“Creativity is inventing, experimenting, growing, taking risks, breaking rules, making mistakes, and having fun.” — Mary Lou Cook
I re-purpose stuff. I primarily use materials left from rehabbing our 120+ year old houses. There are oodles of vintage wood many rehab-ers toss out as scrap, especially the raw stuff from the plaster walls: lath. I love it, so raw and rustic.
Included are those cute, interestingly shaped porcelain parts from replacing knob and tube electrical. Buckets of them. As I awoke one morning, several ideas in the form of images, popped into my head.
I had already made some small lath boxes, but what about adding some knob and tube components? They make great legs and handles adding a unique flair to each one. The images in my head danced….
When using reclaimed materials, I let the materials dictate dimension rather than deciding on a certain size ahead of time. Ragged ends, broken and cracked parts must be removed, leaving random lengths.
In the end, for a tray all you need to start is four lengths of wood, two pairs the same. If all four happen to be the same, you have a square, if two and two, it’s a rectangle. Here is my process:
Making Boxes – The Tools:
- a Stanley hand miter saw
- a small hammer
- a set of corner picture frame clamps
- a multi-purpose screwdriver
- a cordless power drill
- Greased Lightning for cleaning the porcelain parts
- Nitrile gloves (to protect my manicure – of course!)
- Wood glue
- E-600 glue (it will hold anything!)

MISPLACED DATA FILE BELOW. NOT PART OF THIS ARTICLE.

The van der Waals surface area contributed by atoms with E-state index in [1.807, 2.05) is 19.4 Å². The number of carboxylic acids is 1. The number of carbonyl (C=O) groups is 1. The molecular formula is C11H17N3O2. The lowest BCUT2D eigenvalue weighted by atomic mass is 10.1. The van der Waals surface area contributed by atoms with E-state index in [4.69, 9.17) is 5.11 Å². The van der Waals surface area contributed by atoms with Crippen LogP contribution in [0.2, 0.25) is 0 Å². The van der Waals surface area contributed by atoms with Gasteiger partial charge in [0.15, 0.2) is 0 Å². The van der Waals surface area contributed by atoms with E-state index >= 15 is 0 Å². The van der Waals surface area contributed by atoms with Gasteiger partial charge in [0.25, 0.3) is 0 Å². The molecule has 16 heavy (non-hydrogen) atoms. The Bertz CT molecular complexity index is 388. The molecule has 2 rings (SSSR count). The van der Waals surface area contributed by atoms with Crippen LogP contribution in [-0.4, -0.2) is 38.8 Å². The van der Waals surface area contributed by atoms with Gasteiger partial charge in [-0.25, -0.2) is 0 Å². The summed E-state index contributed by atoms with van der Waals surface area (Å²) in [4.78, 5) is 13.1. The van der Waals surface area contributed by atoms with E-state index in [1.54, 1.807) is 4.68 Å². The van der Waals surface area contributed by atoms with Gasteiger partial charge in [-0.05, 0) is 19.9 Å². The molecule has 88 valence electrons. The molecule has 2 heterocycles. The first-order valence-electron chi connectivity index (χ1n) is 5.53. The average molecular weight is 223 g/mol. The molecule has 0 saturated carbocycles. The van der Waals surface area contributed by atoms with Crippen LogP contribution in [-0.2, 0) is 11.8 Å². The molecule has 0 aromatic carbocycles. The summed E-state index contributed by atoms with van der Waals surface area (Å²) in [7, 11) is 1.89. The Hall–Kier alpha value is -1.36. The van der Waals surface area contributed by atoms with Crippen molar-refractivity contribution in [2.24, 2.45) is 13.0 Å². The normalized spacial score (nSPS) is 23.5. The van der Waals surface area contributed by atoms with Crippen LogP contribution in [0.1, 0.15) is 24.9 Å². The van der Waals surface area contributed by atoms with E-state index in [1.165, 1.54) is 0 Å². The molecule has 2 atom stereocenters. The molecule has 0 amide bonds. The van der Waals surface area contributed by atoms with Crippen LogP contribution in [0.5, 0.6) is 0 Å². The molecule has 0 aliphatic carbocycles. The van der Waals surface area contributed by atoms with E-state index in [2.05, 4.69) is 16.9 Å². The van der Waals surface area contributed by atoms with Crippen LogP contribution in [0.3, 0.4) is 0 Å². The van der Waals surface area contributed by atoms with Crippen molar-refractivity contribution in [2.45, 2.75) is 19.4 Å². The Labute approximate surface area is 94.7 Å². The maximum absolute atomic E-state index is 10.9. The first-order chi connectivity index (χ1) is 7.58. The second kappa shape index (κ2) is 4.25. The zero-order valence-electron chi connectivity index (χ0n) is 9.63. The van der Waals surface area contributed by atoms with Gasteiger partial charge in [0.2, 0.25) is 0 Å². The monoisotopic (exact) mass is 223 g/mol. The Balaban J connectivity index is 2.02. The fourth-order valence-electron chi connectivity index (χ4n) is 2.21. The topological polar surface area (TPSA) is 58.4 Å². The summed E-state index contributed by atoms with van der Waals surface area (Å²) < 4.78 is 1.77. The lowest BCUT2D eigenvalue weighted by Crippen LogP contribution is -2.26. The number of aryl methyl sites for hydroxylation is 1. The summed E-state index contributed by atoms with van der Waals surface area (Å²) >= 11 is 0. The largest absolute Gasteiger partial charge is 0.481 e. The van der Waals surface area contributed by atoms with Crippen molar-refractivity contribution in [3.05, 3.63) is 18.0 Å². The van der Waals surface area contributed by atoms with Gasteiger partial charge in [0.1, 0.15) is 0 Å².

- Wood Glue
- Lots of small brads and screws (estate sale finds)
- Buckets of hex nuts and bolts (leftovers)
- Paint samples. I generally do not paint lath, but there are other bits I may add some color to.
- Cut the Lath into pairs of the same length. Most of the time I have already cleaned it, but if needed, I take a wire brush for a final scrub.
- Place into the frame clamps, using the wood glue as you go
- Using a very small drill bit, drill two small pilot holes in each joint. Do not skip this step! 125 year old wood is well seasoned and can be brittle – this will avoid cracking.
- Nail each corner and let set for a few hours or, better yet, overnight.
- Measure the bottom and cut the lengths of lath or other wood material for the base. I have used reclaimed cedar shingles or other bits of scrap wood as long as they are similar thickness
- Cut, wood glue glue and fasten the base with more small nails
At this point the box is complete. I finish by adding felt pads on the bottom, and fabric inserts in the tray to give a bit of polish.
Adding the insulator knob and tube bits make cute legs and handles. I use E600 and nails or screws to hold these in place. NOTE: In the absence of knob and tube, porcelain door knobs and handles can be used. I use vintage leftovers from our stash.
Love this but not able to DIY? Good news, you can still have it. Just go to my online shop or email me at firstname.lastname@example.org and you can have one (or several) for your own!
At Maison Steinbuchel Handmade, each item individually assembled and finished. Each is unique.
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